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George H. Bartlett, a prosperous manufacturer of Sunapee, was born in that town, September 28, 1841, son of John and Sarah (Sanborn) Bartlett, natives respectively of Deering and Springfield, N.H. He belongs to an old family. One of his ancestors was a signer of the Declaration of Independence. John Bartlett, his grandfather, was a farmer in Deering, and died at a good old age. John’s son, also named John, was a pioneer of Sunapee. This John came here on horseback, and took up new and almost wild land. The remainder of his life was spent in Sunapee, where he left the reputation of an energetic man. He lived to the ripe age of eighty-three years, and his wife lived to be eighty-two. They were both supporters of the Methodist John Bartlett, the present Representative to Concord from the town of Sunapee. General Charles H. Bartlett, of Manchester, N.H., is another.
George H. Bartlett passed his boyhood in his native place, receiving the education afforded by the common schools, supplemented by a course at New London Academy. His first experience in business was obtained in a sash and blind factory in Manchester, and he was a box-maker there for some time. Later on he returned to Sunapee, and engaged in his present business-the manufacture of hames. He and Mr. W. H. H. Cowles established the industry there in 1865, and it was started on a small scale compared with its extent at the present time. At first they made the Concord hame. They continued in business till 1882, when Mr. Cowles sold his interest to Irving G. Rowell, who is now in business with Mr. Bartlett at Sunapee in the same concern. The firm name was Bartlett & Rowell until January, 1896, when the firm was again enlarged, and incorporated under the name of the Consolidated Hame Company. This latter company has the largest hame plant in the United States to-day, and is at present composed of the two firms of Bartlett & Rowell, of Sunapee, and Baker, Carr & Co., of Andover, N.H. They employ about sixty hands at each factory, and generally run for the greater part of the year. The original factory at Sunapee was destroyed by fire in January, 1893. It was immediately rebuilt on a much larger and improved plan. There is now a very good set of new, neat frame buildings and excellent water-power drawn from the Sugar River. To this the firm has added a brass foundry. At present they manufacture the common wood hame, also a fancy hame and an iron one. The factory in Andover, N.H., while made up of older buildings, is about the same in the other details.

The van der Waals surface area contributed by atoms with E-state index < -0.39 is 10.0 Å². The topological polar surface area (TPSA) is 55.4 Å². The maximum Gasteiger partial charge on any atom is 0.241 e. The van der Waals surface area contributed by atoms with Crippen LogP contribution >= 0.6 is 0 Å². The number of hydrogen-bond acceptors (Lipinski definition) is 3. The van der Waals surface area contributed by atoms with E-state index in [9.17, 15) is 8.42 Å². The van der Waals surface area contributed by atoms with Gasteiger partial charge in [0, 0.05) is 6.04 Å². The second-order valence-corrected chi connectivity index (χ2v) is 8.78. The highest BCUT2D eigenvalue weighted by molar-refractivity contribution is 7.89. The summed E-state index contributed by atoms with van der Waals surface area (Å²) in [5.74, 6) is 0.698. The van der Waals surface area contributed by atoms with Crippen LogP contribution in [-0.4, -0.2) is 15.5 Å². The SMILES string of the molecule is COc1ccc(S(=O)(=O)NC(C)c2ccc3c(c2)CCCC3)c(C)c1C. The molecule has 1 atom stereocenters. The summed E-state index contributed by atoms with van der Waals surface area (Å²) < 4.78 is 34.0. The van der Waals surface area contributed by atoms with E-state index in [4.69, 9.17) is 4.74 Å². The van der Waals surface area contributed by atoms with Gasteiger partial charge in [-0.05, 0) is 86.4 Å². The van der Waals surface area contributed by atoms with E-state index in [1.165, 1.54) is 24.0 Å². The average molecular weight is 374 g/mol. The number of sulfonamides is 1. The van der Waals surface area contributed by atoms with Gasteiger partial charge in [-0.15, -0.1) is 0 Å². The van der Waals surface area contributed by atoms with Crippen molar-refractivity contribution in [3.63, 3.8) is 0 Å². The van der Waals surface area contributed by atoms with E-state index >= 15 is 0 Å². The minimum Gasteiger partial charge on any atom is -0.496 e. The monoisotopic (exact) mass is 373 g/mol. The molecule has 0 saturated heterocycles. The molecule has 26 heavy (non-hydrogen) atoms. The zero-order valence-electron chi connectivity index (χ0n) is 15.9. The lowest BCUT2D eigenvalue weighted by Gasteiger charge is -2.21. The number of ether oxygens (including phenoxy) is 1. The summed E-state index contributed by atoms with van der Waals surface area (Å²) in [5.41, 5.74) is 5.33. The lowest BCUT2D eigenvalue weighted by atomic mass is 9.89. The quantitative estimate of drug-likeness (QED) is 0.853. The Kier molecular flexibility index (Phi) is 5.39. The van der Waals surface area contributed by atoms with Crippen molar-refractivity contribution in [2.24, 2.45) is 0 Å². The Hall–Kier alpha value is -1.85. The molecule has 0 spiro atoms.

Mr. Bartlett has always been actively interested in the affairs of his native town. From 1888 to 1892 he was Treasurer of Sullivan County. He is now a member of the Sunapee School Board, and he held the office of Sergeant-at-arms in the State Senate in the year 1880-81. He has been quite active in political matters, and is a stanch Republican. His religious belief is the Methodist Episcopal creed, and for the past sixteen years he has been the superintendent of the Sunday-school connected with the local society. He is rightly classed among the leading men of his town, and has been largely instrumental in the upbuilding of the Consolidated Hame Company in Sunapee. He is a man of courteous, affable address, and stands very high in the estimation of his townspeople. Mr. Bartlett was married in 1864 to Sarah A. Cowles, of Claremont, N.H. They have two children-Ernest P. and Mary I.